Apple was trying to come up with a way to prevent butt-dialing and other unwanted device actions. The point of using a sliding motion is that it's unlikely to happen via random touches, but is reasonably intutive.
Microsoft's video doesn't really show a slider. It shows touch buttons that look visually like sliders. But you can trip them just by touching in the active area for the desired state. This is shown in the video where the demonstrator runs their finger down a column of switches and they all switch. Apple requires an explicit "click and drag" operation to unlock.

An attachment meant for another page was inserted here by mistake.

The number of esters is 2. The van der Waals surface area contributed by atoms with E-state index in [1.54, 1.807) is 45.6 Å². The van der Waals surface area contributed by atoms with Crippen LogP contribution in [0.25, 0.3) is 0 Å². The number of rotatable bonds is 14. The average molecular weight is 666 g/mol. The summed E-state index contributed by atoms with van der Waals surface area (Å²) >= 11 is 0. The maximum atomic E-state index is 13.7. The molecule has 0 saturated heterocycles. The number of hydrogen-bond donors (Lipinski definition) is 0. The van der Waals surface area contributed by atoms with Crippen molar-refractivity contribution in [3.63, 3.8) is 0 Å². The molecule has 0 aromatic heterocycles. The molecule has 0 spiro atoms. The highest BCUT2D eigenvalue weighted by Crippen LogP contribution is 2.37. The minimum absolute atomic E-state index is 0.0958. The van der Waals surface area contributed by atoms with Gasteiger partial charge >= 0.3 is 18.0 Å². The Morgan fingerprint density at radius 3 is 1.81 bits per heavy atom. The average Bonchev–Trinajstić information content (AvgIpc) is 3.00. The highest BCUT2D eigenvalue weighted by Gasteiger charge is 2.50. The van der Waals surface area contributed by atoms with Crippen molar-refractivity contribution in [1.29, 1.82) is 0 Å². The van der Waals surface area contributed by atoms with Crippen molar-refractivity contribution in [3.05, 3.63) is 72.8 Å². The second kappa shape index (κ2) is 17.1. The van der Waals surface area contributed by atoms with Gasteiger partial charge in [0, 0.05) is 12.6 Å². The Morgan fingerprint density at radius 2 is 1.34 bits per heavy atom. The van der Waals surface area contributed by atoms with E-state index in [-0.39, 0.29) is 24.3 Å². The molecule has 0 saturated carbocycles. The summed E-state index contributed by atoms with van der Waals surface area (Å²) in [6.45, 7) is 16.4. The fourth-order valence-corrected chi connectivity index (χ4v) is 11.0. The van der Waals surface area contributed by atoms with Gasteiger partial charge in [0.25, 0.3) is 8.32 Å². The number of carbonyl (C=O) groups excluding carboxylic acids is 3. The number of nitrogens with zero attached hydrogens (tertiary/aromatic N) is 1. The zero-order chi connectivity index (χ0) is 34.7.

From the video "having to use a sliding gesture makes the toggle slightly more difficult to use but greatly reduces the chances of inadvertently switching the toggle" As far as "not really showing a slider" You can't just touch them, you have to slide. When you runs her finger down a column, she is sliding her finger down the column. It is the sliding motion that triggers it. Not just contacting the on or off section. The sliding toggles require an explicit "click and drag" operation to toggle.